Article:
Yule: Similar but Different Dec 20, 2013 11:09:39 GMT -5
Post by Graveyardbride on Dec 20, 2013 11:09:39 GMT -5
Come December 21, the majority of people in Herefordshire will be doing their last-minute shopping, having already spent hundreds of pounds on Christmas but somehow feeling it’s not quite enough. But hundreds of Pagans in the county will be enjoying their Yule celebrations with family and friends in a style much simpler than the Christian festival of Christmas.
Many believe that Christmas was born from Pagan celebrations, as the choice of December 25 for Christmas Day is believed to have been made by Pope Julius I in the 4th Century AD as it coincided with the pagan rituals of Winter Solstice on December 21. And it certainly does hold some striking resemblances to Yule, with the decorating of a festive tree being just one of them.
Annemarie Fairbairn is the regional officer of The Pagan Federation and has celebrated Yule since she decided to embark on the Pagan path at the age of 16. Coming from a devout Catholic family, the 41-year-old from Pembridge felt the worship of the earth, nature and all things in it resounded with her more than worship in churches, and has since raised her two children, Megan and Dominic, to be Pagans too. “Yule has many similarities with Christmas simply because we did it first,” she said. “December 21 is spent mainly doing craft activities and family things. We have a natural tree – which acts as a place for the wood spirits to keep warm – which we decorate with oranges and apples as food for the spirits. Bells are hung from the branches so you can tell when a spirit is near and a pentagram goes on top of the tree, which is where the star at the top of the Christmas tree comes from. We will make a Yule log and sit around the table to eat, with no television or internet, and we talk about all things we have achieved in the year. Paganism is really about paying things forward and Yule is just a special, magical day.
“I do have to laugh at people who spend hundreds of pounds at Christmas,” she continued. “Yule isn’t commercial and about material things. It’s about celebrating nature and family and the rebirth of the sun. My children have known this since birth and have never missed out. Their father is Catholic, so when they spend time with him over the holiday they can join in with the Christmas celebrations. We fully accept the beliefs of others.”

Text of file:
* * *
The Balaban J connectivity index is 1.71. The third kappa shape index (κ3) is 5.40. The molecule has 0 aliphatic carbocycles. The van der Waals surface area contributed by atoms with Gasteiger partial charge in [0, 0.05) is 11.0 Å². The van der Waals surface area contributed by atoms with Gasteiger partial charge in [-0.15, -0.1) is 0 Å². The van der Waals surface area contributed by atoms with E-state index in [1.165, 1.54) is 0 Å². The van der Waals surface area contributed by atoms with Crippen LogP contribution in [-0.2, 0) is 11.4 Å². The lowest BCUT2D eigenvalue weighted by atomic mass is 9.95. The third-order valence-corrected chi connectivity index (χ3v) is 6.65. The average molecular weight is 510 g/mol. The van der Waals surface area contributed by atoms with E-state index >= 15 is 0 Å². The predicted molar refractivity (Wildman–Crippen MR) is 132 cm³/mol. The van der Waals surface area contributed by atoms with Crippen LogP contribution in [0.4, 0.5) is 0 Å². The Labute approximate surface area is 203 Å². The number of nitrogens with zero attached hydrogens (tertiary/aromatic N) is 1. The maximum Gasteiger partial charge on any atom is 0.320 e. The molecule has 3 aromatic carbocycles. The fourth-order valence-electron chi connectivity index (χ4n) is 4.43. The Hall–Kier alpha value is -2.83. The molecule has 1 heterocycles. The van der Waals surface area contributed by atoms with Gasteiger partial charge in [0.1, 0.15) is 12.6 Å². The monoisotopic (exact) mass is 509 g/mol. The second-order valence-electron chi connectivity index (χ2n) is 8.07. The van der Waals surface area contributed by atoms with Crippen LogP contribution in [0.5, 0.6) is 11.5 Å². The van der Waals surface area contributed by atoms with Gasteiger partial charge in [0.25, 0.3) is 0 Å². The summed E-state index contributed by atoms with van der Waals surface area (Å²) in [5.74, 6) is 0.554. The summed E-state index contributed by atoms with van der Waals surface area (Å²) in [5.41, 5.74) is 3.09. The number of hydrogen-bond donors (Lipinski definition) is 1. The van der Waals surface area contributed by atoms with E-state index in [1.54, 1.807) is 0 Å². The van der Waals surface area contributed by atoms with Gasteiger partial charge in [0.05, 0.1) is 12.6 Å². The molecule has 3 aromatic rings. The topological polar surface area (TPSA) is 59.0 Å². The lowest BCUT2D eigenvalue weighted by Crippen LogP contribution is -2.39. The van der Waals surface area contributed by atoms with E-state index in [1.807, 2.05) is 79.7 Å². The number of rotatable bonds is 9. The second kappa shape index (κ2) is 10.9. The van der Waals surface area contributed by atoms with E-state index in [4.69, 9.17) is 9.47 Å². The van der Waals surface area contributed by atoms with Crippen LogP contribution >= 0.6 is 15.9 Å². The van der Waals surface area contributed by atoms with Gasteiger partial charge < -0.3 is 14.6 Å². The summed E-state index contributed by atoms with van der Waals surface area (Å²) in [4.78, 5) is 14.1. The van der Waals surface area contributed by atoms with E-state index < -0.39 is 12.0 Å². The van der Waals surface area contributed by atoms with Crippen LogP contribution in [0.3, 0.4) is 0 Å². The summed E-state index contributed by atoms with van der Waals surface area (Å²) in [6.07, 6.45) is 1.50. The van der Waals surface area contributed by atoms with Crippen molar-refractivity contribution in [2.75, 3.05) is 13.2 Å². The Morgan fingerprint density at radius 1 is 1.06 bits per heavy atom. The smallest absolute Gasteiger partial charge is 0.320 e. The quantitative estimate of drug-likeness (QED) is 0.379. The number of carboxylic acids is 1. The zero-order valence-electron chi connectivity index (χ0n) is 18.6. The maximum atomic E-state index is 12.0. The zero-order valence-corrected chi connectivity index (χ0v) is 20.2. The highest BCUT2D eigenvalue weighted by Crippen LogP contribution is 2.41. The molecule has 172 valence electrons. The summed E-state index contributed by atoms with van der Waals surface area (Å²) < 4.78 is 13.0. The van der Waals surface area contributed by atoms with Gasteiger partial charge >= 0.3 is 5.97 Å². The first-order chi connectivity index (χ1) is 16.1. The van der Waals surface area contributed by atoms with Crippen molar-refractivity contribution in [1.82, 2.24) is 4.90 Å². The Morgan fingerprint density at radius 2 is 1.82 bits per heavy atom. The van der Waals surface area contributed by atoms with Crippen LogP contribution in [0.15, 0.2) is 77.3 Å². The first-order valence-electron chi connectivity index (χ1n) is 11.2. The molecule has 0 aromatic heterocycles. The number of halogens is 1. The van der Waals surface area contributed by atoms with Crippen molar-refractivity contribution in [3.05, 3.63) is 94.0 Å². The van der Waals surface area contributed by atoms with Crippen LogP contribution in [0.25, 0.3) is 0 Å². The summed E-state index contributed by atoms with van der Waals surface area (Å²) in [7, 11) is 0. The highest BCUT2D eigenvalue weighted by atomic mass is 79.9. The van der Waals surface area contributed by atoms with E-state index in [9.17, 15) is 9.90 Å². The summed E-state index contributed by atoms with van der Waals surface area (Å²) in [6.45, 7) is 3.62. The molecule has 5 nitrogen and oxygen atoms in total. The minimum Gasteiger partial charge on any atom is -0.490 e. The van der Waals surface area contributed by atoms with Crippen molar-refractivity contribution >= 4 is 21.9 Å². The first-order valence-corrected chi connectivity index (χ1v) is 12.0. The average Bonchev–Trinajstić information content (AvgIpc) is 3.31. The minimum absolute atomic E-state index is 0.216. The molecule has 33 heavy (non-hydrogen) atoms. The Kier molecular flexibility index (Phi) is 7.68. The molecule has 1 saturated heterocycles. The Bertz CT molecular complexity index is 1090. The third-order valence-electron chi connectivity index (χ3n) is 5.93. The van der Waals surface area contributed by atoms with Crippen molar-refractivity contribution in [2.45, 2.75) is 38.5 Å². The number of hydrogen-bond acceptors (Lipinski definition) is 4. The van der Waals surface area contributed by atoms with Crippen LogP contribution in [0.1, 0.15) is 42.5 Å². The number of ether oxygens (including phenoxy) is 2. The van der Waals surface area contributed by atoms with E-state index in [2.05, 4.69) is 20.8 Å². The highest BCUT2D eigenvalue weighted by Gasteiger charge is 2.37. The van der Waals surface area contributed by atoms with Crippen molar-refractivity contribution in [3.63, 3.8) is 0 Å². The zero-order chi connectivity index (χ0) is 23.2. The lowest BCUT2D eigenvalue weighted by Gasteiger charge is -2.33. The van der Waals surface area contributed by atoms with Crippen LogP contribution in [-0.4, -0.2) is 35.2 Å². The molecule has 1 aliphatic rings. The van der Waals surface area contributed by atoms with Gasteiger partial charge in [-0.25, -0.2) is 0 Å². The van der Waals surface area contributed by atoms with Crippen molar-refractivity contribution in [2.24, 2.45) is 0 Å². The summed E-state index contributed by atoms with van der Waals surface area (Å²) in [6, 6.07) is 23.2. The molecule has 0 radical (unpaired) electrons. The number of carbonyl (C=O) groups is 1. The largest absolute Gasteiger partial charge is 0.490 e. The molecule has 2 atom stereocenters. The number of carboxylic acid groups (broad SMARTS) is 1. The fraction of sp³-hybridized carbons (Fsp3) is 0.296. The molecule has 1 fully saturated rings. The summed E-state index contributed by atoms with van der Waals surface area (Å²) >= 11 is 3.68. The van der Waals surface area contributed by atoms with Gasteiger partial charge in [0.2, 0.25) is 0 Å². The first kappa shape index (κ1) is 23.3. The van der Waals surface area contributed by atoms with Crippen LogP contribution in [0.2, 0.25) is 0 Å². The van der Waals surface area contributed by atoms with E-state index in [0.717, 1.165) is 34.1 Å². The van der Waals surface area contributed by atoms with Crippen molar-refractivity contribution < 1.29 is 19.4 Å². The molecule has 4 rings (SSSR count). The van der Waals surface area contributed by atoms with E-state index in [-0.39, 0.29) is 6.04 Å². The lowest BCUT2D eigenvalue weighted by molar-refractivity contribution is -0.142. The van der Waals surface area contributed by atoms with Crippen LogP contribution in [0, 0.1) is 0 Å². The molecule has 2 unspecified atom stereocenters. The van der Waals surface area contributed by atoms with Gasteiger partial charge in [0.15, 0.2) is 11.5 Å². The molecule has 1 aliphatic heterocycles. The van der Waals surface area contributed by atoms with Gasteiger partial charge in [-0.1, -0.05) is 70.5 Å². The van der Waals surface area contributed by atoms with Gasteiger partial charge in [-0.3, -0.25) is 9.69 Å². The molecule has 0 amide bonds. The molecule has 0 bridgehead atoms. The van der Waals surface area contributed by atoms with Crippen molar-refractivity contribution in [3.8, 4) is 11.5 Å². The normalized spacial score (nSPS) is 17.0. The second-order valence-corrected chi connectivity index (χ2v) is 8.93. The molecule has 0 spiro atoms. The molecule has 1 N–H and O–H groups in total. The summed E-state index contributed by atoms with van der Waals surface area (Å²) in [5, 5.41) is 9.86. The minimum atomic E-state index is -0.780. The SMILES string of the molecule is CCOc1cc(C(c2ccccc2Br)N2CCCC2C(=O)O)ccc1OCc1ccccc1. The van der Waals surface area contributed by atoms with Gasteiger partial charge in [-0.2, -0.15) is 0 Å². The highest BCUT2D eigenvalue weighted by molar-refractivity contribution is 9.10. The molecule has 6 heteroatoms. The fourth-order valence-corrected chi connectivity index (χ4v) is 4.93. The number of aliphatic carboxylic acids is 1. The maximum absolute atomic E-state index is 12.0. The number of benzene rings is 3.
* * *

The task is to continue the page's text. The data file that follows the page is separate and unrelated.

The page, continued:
But, as Annemarie has discovered, being accepting of others doesn’t always mean others will accept you. “I get a lot more people than you would expect coming to me and asking if I worship the Devil – which of course Pagans don’t as the Devil is a Christian concept,” she added, “We don’t sacrifice babies and I’ve never once seen a naked ritual performed.”
Jennie Russell-Smith, from Hereford, believes there is less difference between the two celebrations than some think. The concert promoter for Rebellion Festivals, who has been a practicing Pagan for 19 years, said, “I don’t see any difference between Christmas and Yule in terms of celebrations – it is just two different practices celebrating the same time of year in their own way. For Pagans it is the birth of the Sun and for Christians it’s the birth of the Son. It’s a seasonal celebration on the wheel of the year which brings people together whatever their beliefs. For Winter Solstice, my family and I will head off to Glastonbury, which is where our daughter was born, and we’ll go to the Chalice Well gardens where she was named in a druid naming ceremony and partake of their lovely Yule ritual there. We do all the usual stuff such as cook nut roast, bake cakes and give presents. I like to spend the whole holiday doing family things and just hanging out.”
Whatever your beliefs – if any at all – Jennie sums the holiday up perfectly: “I love the whole season. The earth seems to stop and hold its breath over Yule – it’s a good time to stop in our busy lives and breathe deeply.”
Source: Lydia Johnson, The Hereford Times, December 19, 2013.